The tempest comes out from its chamber, the cold from the driving winds.
The breath of God produces ice, and the broad waters become frozen.
Although few things flourish during the frigid winter months, this year we did have one bumper crop: Potholes. The weather — a mix of sub-freezing days interspersed with the occasional 35-degree rainy day — proved perfect for growing large, juicy potholes that spawned plenty of seeds for next year’?s crop, too. The freeze/thaw cycle from November through March has provided excellent fodder for the potholes, of which several varieties are available. By the end of March or beginning of April, many of the largest potholes have already been harvested (filled in), leaving only the less egregious ones for the warmer months. A savvy connoisseur of potholes will search out the finest crop during late February, before road crews begin the harvest, although it is always wise to keep a weather eye out for a well-developing pothole.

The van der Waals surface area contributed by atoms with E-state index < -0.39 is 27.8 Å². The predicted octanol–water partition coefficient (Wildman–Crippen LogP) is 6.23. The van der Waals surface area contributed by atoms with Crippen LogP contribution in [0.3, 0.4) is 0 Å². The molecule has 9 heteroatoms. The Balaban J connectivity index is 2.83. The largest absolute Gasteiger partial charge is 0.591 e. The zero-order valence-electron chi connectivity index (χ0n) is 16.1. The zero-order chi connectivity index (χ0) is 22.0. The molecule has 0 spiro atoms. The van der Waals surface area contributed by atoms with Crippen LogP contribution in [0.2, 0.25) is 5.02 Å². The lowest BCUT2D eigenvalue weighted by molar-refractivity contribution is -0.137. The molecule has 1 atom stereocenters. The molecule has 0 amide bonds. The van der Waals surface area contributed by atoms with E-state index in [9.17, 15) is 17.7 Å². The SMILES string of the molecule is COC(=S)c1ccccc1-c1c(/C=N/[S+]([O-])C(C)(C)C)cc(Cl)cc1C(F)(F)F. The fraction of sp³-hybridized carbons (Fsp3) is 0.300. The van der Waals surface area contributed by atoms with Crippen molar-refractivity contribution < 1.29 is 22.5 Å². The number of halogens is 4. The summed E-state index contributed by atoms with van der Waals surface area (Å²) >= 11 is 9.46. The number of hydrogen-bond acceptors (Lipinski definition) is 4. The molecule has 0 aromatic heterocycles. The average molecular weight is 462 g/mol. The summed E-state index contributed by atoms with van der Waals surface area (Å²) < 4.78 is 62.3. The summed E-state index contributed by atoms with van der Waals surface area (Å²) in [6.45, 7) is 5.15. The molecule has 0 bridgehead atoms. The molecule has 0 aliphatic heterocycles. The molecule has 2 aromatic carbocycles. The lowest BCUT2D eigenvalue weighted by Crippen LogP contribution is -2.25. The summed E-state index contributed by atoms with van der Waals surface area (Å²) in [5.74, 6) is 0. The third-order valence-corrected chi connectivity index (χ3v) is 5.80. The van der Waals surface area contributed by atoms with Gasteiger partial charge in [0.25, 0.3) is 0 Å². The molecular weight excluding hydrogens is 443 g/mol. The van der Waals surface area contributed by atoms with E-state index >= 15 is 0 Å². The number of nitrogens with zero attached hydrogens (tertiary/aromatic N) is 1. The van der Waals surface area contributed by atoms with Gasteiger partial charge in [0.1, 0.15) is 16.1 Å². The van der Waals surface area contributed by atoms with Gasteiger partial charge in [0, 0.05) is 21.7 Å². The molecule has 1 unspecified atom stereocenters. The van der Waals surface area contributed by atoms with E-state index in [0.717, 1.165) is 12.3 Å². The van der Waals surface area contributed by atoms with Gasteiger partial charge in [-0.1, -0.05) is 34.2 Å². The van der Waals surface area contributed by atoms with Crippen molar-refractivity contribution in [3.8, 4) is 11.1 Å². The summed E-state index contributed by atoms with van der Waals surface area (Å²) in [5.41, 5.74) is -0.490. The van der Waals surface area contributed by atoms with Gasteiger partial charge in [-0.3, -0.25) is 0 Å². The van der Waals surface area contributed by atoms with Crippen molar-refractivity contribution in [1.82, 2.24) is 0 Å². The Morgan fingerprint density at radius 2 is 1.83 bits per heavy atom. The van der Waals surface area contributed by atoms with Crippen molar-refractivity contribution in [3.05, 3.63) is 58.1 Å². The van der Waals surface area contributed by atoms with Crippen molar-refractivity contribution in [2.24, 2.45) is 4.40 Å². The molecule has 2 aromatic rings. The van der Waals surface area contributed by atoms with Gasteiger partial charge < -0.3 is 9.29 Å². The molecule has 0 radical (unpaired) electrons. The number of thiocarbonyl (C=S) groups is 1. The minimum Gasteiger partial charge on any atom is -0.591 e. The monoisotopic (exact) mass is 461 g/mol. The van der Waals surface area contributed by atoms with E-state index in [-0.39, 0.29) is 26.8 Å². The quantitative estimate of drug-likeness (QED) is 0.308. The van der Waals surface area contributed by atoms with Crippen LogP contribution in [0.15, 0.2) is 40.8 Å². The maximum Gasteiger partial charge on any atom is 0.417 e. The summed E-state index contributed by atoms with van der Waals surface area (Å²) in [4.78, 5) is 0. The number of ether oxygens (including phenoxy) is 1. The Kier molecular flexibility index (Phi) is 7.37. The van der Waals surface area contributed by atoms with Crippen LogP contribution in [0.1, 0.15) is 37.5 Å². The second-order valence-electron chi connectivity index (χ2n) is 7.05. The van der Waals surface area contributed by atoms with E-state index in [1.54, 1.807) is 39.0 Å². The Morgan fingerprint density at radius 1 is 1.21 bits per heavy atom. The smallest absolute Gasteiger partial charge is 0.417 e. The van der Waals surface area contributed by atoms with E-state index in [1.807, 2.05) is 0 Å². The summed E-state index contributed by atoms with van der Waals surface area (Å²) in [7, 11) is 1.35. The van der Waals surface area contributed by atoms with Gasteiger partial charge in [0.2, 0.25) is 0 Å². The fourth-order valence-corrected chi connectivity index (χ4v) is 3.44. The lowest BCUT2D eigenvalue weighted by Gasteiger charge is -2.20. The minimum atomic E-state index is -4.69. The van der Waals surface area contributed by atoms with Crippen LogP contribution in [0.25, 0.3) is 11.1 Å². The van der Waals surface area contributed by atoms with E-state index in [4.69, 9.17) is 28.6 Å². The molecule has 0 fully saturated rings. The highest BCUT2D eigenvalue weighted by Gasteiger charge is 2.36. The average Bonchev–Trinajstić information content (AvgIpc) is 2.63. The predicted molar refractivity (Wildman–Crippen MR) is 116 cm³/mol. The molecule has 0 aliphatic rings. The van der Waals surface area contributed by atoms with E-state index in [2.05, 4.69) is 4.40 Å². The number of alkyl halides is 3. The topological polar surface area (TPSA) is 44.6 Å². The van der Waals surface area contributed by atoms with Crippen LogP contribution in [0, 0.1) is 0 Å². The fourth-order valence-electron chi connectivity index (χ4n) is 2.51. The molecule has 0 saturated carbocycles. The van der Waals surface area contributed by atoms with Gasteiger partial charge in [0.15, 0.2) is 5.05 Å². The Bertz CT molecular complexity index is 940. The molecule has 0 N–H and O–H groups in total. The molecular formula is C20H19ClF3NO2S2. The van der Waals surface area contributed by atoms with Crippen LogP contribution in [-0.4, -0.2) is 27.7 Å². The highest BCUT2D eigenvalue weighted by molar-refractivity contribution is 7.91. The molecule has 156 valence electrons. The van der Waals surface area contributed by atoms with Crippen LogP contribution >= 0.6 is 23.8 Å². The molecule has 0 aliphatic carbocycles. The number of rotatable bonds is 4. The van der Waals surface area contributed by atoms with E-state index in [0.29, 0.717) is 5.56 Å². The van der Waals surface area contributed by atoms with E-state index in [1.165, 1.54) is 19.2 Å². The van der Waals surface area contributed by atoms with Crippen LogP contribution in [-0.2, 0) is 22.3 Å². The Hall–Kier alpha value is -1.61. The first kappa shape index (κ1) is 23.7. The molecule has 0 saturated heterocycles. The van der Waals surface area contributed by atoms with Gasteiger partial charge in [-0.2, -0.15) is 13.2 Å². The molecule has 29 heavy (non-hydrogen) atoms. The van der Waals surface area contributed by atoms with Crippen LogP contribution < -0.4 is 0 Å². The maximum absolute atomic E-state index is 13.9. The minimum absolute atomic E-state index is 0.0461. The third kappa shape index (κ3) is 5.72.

You can find the large, shallow potholes that tend to expand across an entire lane or road, so that even a diligent driver has to just grit his teeth and accept the jarring passage. These tend to grow very rapidly, but instead of deepening, at maturity they start spreading small pebbles of asphalt along their edges.
Then there are the long, narrow potholes that take much longer to grow. These take two seasons to reach maturity, starting the first winter season as a crack in the road that only slowly expands. Sometimes road crews head these potholes off, filling them in with a dump of asphalt, but usually the pre-potholes are relatively benign in their first season. Their second season, though, they expand rapidly both lengthwise and in depth. These do not tend to propagate themselves, but can tend to ripen into deep, dangerous potholes by the end of their second season.